Thursday, September 15, 2005


Text Processing -- Fixing Styles

Because the intention of this script we're working on is to process an originally created document which has so far had nothing done to it except have a formatted table of data placed in it [thinks: I wonder if I could get by with unformatted; some of these table are huge so it's worth checking; all the "local formatting" is indicated by html tags, so we don't have to worry about that this time around -- that was not true last time). This still means that it has within it any default paragraph and character styles (also object styles, but I'm not using them, so they don't matter right now). What we need are the styles (more particularly, styles with the right names) that we created over the past couple of days. Remember: I saved them into a library item.

So, I wrote this function:
function fixStyles(theAsset) {
 // First, we clear out any existing paragraph or character styles
 var myStyles = myDoc.paragraphStyles; // myDoc is global
 try {
  for (var i = (myStyles.length -1); i > 0; i--) {
 } catch (e) {} // CS2 can't delete [Basic Paragraph]
 myStyles = myDoc.characterStyles;
 for (i = (myStyles.length -1); i > 0; i--) {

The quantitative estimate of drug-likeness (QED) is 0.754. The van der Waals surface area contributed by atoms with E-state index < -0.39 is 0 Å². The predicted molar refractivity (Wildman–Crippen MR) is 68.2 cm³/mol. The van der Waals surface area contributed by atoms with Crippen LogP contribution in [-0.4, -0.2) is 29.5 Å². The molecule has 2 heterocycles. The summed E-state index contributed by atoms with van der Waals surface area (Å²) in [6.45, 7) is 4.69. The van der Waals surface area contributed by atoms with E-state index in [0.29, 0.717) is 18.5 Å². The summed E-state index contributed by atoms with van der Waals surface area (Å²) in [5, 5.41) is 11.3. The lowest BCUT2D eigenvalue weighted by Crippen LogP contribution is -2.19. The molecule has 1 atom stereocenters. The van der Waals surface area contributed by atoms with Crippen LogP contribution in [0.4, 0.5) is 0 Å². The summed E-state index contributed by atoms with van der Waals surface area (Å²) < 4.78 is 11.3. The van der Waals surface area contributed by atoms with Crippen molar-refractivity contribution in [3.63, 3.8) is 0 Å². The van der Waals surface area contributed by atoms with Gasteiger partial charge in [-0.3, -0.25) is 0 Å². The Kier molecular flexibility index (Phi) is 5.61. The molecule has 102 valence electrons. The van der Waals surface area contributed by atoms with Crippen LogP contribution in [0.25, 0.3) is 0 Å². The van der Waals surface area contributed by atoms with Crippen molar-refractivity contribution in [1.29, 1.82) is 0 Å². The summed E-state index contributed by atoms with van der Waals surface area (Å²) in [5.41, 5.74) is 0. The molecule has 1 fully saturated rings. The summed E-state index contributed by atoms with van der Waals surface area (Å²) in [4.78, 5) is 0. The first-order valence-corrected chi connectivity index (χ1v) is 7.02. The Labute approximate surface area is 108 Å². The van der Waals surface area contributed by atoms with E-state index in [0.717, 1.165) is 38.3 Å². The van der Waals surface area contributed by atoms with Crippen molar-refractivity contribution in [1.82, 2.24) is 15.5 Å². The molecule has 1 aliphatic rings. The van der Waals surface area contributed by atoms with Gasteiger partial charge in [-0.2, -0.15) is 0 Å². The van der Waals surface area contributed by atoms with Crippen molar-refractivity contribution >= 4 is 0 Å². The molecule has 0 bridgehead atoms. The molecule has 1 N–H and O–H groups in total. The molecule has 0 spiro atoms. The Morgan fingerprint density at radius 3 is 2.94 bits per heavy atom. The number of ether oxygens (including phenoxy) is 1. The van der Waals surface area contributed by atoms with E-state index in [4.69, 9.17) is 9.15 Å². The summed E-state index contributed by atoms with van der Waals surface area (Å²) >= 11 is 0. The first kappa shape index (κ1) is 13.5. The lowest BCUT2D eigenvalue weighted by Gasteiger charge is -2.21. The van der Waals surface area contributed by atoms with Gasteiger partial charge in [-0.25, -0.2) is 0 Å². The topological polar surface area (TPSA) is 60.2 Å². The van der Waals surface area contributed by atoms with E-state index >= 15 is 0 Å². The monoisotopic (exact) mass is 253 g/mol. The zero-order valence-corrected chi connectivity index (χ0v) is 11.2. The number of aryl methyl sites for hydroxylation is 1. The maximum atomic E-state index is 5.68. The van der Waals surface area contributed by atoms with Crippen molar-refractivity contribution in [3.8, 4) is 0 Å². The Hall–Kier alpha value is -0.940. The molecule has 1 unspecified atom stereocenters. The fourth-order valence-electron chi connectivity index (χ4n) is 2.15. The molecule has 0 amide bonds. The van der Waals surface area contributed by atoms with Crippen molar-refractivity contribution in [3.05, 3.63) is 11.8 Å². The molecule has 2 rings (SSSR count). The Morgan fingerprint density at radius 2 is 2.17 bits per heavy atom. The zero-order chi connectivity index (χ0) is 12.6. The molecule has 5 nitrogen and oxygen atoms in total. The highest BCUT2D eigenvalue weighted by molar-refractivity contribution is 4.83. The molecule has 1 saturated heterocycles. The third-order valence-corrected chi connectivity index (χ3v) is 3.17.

}; // Make sure there is no selection
 var myTF = theAsset.placeAsset(myDoc)[0];
This code is fairly self explanatory, but let me elaborate a little:
  1. The try construct when deleting paragraph styles is there because while InDesign CS allows all paragraph styles except [No Paragraph Style] to be deleted -- that's why the loop only goes down to item 1 -- CS2 also won't let you delete [Basic Paragraph]. So, when running this script with CS2, the last time around will create an error which is then ignored.
  2. For the character styles, we again avoid the first item because [No Character Style] also can't be deleted.
  3. Both these loops iterate backwards through the styles that's to avoid referring to an item that has already been removed -- by starting at the back end, this problem is avoided.
  4. Because of that, we don't actually need the myLim variable I usually create to control the loop because the first statement in the for loop control is only executed once; that's a good argument for always iterating backwards!
  5. The script makes sure there is no selection when placing the asset on the document because if there were a text selection at the time, that text would be obliterated and the reference to the placed asset wouldn't work.
  6. Because I just about never have multiple objects in the same library asset, I tend to forget that the results of placing an asset can lead to multiple items being added to the document. That's why I need to get the first item into the myTF reference so I can delete it after it has done its job (of bringing with it the paragraph and character styles that I need).
I expect to work more on this job later today.

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